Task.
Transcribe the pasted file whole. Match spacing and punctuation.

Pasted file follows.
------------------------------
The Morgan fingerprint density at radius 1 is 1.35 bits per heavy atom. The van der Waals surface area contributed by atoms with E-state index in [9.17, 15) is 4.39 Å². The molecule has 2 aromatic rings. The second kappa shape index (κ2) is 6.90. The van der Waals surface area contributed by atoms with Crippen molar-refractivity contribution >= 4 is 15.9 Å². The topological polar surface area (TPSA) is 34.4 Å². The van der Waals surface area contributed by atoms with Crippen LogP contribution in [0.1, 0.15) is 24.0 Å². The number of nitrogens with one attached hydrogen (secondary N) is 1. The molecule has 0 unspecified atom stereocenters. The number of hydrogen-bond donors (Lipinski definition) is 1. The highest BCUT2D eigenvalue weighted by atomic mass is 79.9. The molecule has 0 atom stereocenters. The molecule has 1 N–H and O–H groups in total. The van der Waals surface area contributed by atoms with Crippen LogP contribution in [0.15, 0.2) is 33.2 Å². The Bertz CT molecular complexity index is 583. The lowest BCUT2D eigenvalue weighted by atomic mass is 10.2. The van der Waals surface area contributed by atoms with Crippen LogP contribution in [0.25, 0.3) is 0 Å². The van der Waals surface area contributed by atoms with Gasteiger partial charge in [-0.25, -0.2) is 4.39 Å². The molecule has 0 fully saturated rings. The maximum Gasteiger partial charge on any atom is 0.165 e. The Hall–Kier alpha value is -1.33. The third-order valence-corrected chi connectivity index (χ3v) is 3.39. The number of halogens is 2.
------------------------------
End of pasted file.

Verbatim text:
The Morgan fingerprint density at radius 1 is 1.35 bits per heavy atom. The van der Waals surface area contributed by atoms with E-state index in [9.17, 15) is 4.39 Å². The molecule has 2 aromatic rings. The second kappa shape index (κ2) is 6.90. The van der Waals surface area contributed by atoms with Crippen molar-refractivity contribution >= 4 is 15.9 Å². The topological polar surface area (TPSA) is 34.4 Å². The van der Waals surface area contributed by atoms with Crippen LogP contribution in [0.1, 0.15) is 24.0 Å². The number of nitrogens with one attached hydrogen (secondary N) is 1. The molecule has 0 unspecified atom stereocenters. The number of hydrogen-bond donors (Lipinski definition) is 1. The highest BCUT2D eigenvalue weighted by atomic mass is 79.9. The molecule has 0 atom stereocenters. The molecule has 1 N–H and O–H groups in total. The van der Waals surface area contributed by atoms with Crippen LogP contribution in [0.15, 0.2) is 33.2 Å². The Bertz CT molecular complexity index is 583. The lowest BCUT2D eigenvalue weighted by atomic mass is 10.2. The van der Waals surface area contributed by atoms with Crippen LogP contribution in [0.25, 0.3) is 0 Å². The van der Waals surface area contributed by atoms with Gasteiger partial charge in [-0.25, -0.2) is 4.39 Å². The molecule has 0 fully saturated rings. The maximum Gasteiger partial charge on any atom is 0.165 e. The Hall–Kier alpha value is -1.33. The third-order valence-corrected chi connectivity index (χ3v) is 3.39. The number of halogens is 2.